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DAVID M. LYONS-BEY, Plaintiff-Appellant, v. BRUCE CURTIS, Warden, et al., Defendants-Appellees.
2002 U.S. App. Lexis 2223; 30 Fed. Appx. 376
NOT RECOMMENDED FOR FULL-TEXT PUBLICATION. SIXTH CIRCUIT RULE 28(g) LIMITS CITATION TO SPECIFIC SITUATIONS. PLEASE SEE RULE 28(g) BEFORE CITING IN A PROCEEDING IN A COURT IN THE SIXTH CIRCUIT. IF CITED, A COPY MUST BE SERVED ON OTHER PARTIES AND THE COURT. THIS NOTICE IS TO BE PROMINENTLY DISPLAYED IF THIS DECISION IS REPRODUCED.
David M. Lyons-Bey appeals a district court order dismissing his civil rights action filed under 42 U.S.C. § 1983. The case has been referred to a panel of the court pursuant to Rule 34(j)(1), Rules of the Sixth Circuit. Upon examination, this panel unanimously agrees that oral argument is not needed. Fed. R. App. P. 34(a).
Seeking monetary, declaratory, and injunctive relief, Lyons-Bey sued several Michigan correctional officials and personnel, alleging that he was improperly kept in a hot prison cell with poor ventilation that caused him respiratory discomfort. The district court concluded that Lyons-Bey had not administratively exhausted his claims and dismissed the case without prejudice. Although Lyons-Bey filed a motion to alter or amend the judgment, the court denied the motion as meritless. Lyons-Bey has filed a timely appeal.
Upon review, we conclude that the district court properly dismissed Lyons-Bey's claims for failure to exhaust his administrative remedies. This court reviews de novo the district court's dismissal of a suit for failure to exhaust available administrative remedies under 42 U.S.C. § 1997e(a). Curry v. Scott, 249 F.3d 493, 503 (6th Cir. 2001).
Lyons-Bey did not exhaust his administrative remedies for any of his claims. Under § 1997e(a), a prisoner must exhaust all of his available administrative remedies before filing a § 1983 action in federal court, Brown v. Toombs, 139 F.3d 1102, 1103-04 (6th Cir. 1998), and the prisoner has the burden of demonstrating that he has exhausted these remedies. Id. at 1104. Before the district court adjudicates any claim set forth in the plaintiff's complaint, the court must determine that the plaintiff has complied with this exhaustion requirement. Id. Section 1997e(a) requires the prisoner to exhaust his administrative remedies prior to filing suit and, therefore, he can not exhaust these remedies during the pendency of the action. Freeman v. Francis, 196 F.3d 641, 645 (6th Cir. 1999). The prisoner must exhaust his remedies as to all claims arising from his confinement, including excessive force, equal protection, and other constitutional claims. Curry, 249 F.3d at 503-04; Hartsfield v. Vidor, 199 F.3d 305, 308 (6th Cir. 1999); Freeman, 196 F.3d at 643-44. The prisoner can not "abandon the process before completion and claim that he has exhausted his remedies or that it is futile for him to do so because his grievance is now time-barred under the regulations." Hartsfield, 199 F.3d at 309. To establish that he has exhausted his administrative remedies prior to filing suit, a prisoner should attach to his § 1983 complaint any decision demonstrating the administrative disposition of his claims or describe with specificity the administrative proceeding and its outcome. Knuckles El v. Toombs, 215 F.3d 640, 642 (6th Cir.), cert. denied, 531 U.S. 1040, 148 L. Ed. 2d 542, 121 S. Ct. 634 (2000). "In the absence of particularized averments concerning exhaustion showing the nature of the administrative proceeding and its outcome, the action must be dismissed under § 1997e." Id.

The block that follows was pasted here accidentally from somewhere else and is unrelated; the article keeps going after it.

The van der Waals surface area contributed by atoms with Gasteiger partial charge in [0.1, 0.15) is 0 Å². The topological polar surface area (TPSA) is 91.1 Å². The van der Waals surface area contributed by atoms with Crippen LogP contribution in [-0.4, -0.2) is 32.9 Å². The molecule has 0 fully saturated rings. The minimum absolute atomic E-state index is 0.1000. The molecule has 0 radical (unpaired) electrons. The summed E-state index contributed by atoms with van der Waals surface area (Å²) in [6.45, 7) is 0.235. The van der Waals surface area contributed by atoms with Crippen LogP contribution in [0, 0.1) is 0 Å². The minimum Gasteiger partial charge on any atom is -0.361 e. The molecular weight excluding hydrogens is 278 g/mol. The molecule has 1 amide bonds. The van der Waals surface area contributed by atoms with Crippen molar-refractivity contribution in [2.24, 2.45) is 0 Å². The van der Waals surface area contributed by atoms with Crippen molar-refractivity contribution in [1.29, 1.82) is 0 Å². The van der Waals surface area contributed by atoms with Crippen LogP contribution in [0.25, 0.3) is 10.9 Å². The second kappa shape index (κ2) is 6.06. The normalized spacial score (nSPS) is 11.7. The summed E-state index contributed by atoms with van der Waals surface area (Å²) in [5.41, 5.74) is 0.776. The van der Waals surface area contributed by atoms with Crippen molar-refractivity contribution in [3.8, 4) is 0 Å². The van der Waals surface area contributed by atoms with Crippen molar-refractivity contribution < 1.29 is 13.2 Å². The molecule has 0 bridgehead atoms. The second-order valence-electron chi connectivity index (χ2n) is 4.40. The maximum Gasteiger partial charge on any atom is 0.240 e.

Lyons-Bey failed to fully exhaust his administrative remedies. Lyons-Bey presented to the district court a copy of a grievance form, but the form does not reflect that Lyons-Bey ever appealed the denial of the grievance. The district court consequently concluded that Lyons-Bey had not fully exhausted his administrative remedies for the claims raised in the grievance. On appeal, Lyons-Bey contends that he filed his grievance directly to the Step III level of review, as permitted under the applicable administrative rule; therefore, he asserts that he could file no appeal from the denial of this grievance. Indeed, certain grievances involving claims of discrimination, brutality, or corruption may be taken directly to Step III review under the Michigan Department of Corrections' Policy Directive § 03.02.130(II). Lyons-Bey asserts that, since his claims involved brutality, he was allowed to seek direct Step III review. However, Lyons-Bey's claims of being kept in a stuffy and hot cell do not fall within the ordinary meaning of brutality, and he provides no other argument that would bring his claims under that definition. Consequently, he did not follow the proper procedures for obtaining administrative review of his claims.
While Lyons-Bey also argued in the district court that he could not further pursue his administrative remedies because the grievance coordinator refused to provide him with the necessary forms, he does not raise this claim on appeal. Therefore, this argument is considered abandoned and not reviewable. Robinson v. Jones, 142 F.3d 905, 906 (6th Cir. 1998).
Accordingly, this court affirms the district court's judgment. Rule 34(j)(2)(C), Rules of the Sixth Circuit.
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